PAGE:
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Puppet Enterprise 2019 leads a collection of product updates from the infrastructure automation vendor that can...
help enterprise IT ops pros improve DevOps support.
Puppet hasn't released developer-focused features for its CI/CD tools based on its acquisitions of Distelli and Reflect that are unique, compared with CI/CD competitors such as XebiaLabs, Electric Cloud and CloudBees. In fact, Puppet's pipeline tools still play catch-up with competitors' DevOps pipeline analytics features with Puppet Insights, released to private beta this week. But Puppet Enterprise customers said Puppet Insights will boost continuous deployment for infrastructure code, regardless of whether the tool's features occupy the IT industry's bleeding edge.
"Our DevOps pipeline for Puppet code is stronger than those we have for other internal projects," said Rob Nelson, a Puppet Enterprise user and site reliability engineer (SRE) at a large enterprise in the Midwest that he asked not be named. "Puppet Insights could expand those practices beyond Puppet, where currently they can be difficult to replicate with other things."
Nelson said he plans to look into Puppet's Continuous Delivery for Puppet Enterprise product, released in early 2018, to formalize the Puppet infrastructure-as-code pipeline, as well.
Puppet Bolt integration goes toe-to-toe with Ansible
Outside the CI/CD space, Puppet also made strides in 2018 with infrastructure automation and infrastructure-as-code tools, such as Puppet Enterprise, Puppet Tasks, Puppet Bolt and Puppet Development Kit (PDK), Nelson said. Now, those tools will help his company bridge the gap between legacy environment management practices and DevOps.
For example, Puppet Enterprise 2019 is integrated with Puppet Bolt, the agentless, command-line-based task automation technology that reached version 1.0 this week. This means Puppet Enterprise customers can use Bolt's agentless support for infrastructure through some 5,700 management modules in the Puppet Forge repository. Puppet Enterprise 2019 also now includes the ability to run tasks over Secure Socket Shell and Windows Remote Management directly from the Puppet Enterprise console.
Puppet Tasks uses agents to perform ad hoc management requests, such as server patch updates, that aren't a good fit for regular Puppet runs every 30 minutes. Puppet Bolt agentless support could expand the infrastructure that's addressed through Tasks for Nelson's SRE team, he said.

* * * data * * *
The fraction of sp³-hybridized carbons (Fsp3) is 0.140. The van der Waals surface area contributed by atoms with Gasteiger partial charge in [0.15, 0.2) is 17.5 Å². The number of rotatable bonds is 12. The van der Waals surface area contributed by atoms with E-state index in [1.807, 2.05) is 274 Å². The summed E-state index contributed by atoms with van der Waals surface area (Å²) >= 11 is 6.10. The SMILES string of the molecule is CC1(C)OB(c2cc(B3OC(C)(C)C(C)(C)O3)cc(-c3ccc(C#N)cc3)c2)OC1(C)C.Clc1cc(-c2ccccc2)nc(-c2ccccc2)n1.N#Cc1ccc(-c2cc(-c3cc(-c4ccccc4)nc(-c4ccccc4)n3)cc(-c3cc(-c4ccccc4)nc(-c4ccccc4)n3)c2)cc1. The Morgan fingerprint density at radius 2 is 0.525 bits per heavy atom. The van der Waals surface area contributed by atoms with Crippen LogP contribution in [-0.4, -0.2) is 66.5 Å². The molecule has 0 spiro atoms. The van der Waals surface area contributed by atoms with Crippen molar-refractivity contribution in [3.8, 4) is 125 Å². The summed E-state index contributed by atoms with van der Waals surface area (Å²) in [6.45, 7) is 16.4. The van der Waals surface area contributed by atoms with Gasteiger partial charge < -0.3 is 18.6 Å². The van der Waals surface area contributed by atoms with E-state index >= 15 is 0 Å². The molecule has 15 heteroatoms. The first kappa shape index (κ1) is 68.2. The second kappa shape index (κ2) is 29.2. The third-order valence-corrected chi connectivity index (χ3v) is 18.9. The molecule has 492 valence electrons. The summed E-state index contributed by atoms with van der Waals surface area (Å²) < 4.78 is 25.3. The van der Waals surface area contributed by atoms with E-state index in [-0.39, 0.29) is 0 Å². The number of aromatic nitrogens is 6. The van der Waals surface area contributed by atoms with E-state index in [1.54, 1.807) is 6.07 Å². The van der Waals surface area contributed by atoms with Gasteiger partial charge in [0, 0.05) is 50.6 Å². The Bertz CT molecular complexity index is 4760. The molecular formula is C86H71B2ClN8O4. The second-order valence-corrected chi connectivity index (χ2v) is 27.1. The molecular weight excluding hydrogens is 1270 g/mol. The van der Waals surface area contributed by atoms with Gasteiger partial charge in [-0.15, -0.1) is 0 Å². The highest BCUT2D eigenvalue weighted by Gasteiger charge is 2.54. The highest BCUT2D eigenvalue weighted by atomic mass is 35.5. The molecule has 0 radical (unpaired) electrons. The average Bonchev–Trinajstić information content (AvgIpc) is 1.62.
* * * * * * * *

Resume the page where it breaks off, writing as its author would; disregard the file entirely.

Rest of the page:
Puppet Bolt integration could also make Puppet Enterprise more competitive with Red Hat Ansible in environments where users struggle with relatively inflexible Puppet agents and manifests. At this month's AnsibleFest conference in Austin, Texas, for example, one former Puppet user talked about his switch to Ansible after 10 years with Puppet products.
"Puppet was too much work, and it was costing more money," said Michael Raugh, senior systems engineer for ActioNet, an IT services company in Vienna, Va., under contract with the National Oceanic and Atmospheric Administration, in a presentation at AnsibleFest.
"Puppet agents might not have been updated in a few years, or some things didn't get agents," he said.
Puppet code wasn't easy to write, and Ansible code, which is YAML-formatted, was, Raugh added. However, Nelson pointed out that the PDK has matured considerably since 2017, and recent versions simplify Puppet infrastructure code updates.
"In the past, if there was a new version of a Ruby gem, you might add it to solve problems with a few systems, and everything else would break," Nelson said. "Now, PDK just handles it and updates all versions of all dependent gems at once."
Puppet Enterprise roadmap to deepen CI/CD integration
Edwin Yuenanalyst, Enterprise Strategy Group
Puppet officials were vague about details, but said a forthcoming version of Puppet Task Plans later this month will deepen integration between Puppet Enterprise infrastructure automation and the vendor's Distelli-based CI/CD pipeline tools, such as Puppet Pipelines for Containers. Since the Distelli acquisition in 2017, users such as Nelson have awaited Puppet Enterprise support for canary deployments of infrastructure code kicked off by a CI/CD tool.
"There have been hints around it," Nelson said. "If you want to change just two nodes in your infrastructure in response to an application update, or just 2% of your nodes, no one wants to go into 2% of their servers and run commands, but it's better to push [changes] out immediately than wait 30 minutes."
Overall, analysts said Puppet's expansion beyond configuration management tools and into DevOps automation shows promise, while this week's updates reflect a continued focus on its traditional IT operations audience. Puppet Insights, for example, doesn't drill into developer efficiency and code-quality details to the extent that some other DevOps pipeline analytics tools do; it instead focuses on infrastructure metrics, such as build and deployment performance.
"Puppet has the opportunity to offer a unique perspective on DevOps performance that targets operations pros [who] support developer teams," said Edwin Yuen, analyst at Enterprise Strategy Group in Milford, Mass. "That's where people need the most help and where Puppet can help its existing audience make the DevOps transition."
Nelson said he's encouraged to see Puppet broaden its products, without leaving any customers behind.
"These tools give us the option to follow Puppet forward or to hang back," he said. "The new products meet a lot of needs, but it can be difficult to get a grasp on where to start and what to do first."